Born in Ozarow, Poland in 1924, Wacholder studied in European yeshivot and was recognized as a scholar in Europe before World War II began. In October 1942, the Nazis liquidated his town, but Wacholder survived the Shoah, living as a Christian under an Aryan name and working in a Nazi forced labor camp until liberation. After the war, he moved to Paris and later Bogota, Colombia, and finally immigrated to the United States in 1947 with the goal of resuming his education.
Wacholder received his rabbinical ordination from Yeshiva University in 1951 and his Ph.D. from UCLA in 1960. Soon after joining the HUC-JIR staff, he became a permanent member of the College-Institute’s faculty, ultimately being named the Solomon Freehof Professor of Talmud and Rabbinics in Cincinnati, where he taught until his retirement. Wacholder’s students speak of the warmth and magnetism that drew them to their teacher, a brilliant Talmudist who knew scripture and rabbinic texts by heart. When his eyesight deteriorated in the 1970s, dozens of his rabbinical and graduate students flocked to assist him with his research.
Martin Abegg (now co-director of the Dead Sea Scrolls Institute at Trinity Western University in British Columbia) describes the experience of working “knee to knee” with his mentor: “I have often thought that my 5 years with Ben Zion Wacholder – in the hands of a gifted writer – would rival Mitch Albom’s Tuesday’s with Morrie. Only with me it was Tuesdays and Thursdays with Ben Zion. I, in the rich company of a dozen other HUC-JIR grad students over the years, was Ben’s eyes.” The students would open mail from scholars around the world seeking his input on scores of topics and would lend their sight to Wacholder’s study of secondary sources in multiple languages. They were constantly awed by their teacher’s flawless knowledge of primary text. Wacholder imbued his students with the lesson that as helpful as modern technology might be, a computer search engine can never replace personal knowledge of the Bible, Talmud, Midrash, and all of the commentaries that create our layered text.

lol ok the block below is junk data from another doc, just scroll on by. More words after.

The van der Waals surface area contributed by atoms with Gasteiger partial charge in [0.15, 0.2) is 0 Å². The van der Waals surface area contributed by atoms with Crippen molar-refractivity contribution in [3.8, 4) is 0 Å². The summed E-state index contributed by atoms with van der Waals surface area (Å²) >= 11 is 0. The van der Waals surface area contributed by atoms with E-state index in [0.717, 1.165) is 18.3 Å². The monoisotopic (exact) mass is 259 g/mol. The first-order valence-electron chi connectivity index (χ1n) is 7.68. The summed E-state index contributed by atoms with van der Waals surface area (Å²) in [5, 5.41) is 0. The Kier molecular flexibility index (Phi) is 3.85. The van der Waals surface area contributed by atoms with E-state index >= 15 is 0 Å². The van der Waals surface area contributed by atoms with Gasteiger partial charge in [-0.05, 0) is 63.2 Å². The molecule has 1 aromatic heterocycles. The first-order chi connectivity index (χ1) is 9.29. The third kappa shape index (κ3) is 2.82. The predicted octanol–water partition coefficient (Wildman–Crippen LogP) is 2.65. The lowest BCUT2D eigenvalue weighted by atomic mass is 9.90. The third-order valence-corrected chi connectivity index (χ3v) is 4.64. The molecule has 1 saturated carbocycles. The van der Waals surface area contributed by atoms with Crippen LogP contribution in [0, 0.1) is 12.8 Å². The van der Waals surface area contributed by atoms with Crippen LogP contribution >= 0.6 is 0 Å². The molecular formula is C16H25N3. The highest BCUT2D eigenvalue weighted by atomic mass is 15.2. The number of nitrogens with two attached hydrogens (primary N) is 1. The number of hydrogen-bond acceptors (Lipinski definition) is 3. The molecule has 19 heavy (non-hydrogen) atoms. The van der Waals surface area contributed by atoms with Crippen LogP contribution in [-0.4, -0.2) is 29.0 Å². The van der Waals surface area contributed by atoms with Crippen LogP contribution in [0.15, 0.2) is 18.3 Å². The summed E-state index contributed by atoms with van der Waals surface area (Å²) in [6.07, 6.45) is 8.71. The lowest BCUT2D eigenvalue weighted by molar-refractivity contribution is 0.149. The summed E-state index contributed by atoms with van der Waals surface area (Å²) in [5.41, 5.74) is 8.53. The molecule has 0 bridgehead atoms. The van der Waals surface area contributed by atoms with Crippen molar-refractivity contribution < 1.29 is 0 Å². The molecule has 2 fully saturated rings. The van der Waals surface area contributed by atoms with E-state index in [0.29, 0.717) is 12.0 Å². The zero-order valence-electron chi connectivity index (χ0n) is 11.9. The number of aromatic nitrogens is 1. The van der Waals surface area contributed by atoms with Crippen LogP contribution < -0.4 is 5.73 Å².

Abegg co-authored Wacholder’s seminal work, an unauthorized edition of the Dead Sea Scrolls, titled A Preliminary Edition of the Unpublished Dead Sea Scrolls (Biblical Archaeology Society, 1991). Together they developed a computer program that reconstructed fragmented sections of the scrolls from a concordance, thereby making the full content of the scrolls accessible and leading to the release of the original manuscripts, which had been withheld from the public for years. The work opened wide the study of the scrolls to new scholars, leading to the establishment of the Dead Sea Scrolls Foundation to raise funds for research and preservation.
Abegg notes that the legal writings in the Dead Sea Scrolls “provide a critical window into the shape of Judaism before the Mishna and the [Jerusalem and Babylonian] Talmuds.” Professor Wacholder “realized this potential” and made it accessible to the academic community. Abegg and another former Ph.D. student, Tim Undheim, put the finishing touches on Wacholder’s latest work, TheNew Damascus Document: The Midrash on the Eschatological Torah of the Dead Sea Scrolls (Brill 2006). Abegg concludes: “My adventure with Ben Zion was priceless. This is the kind of education that all of us hope for from our schooling but few of us actually experience.” [From The Chronicle, Issue 68]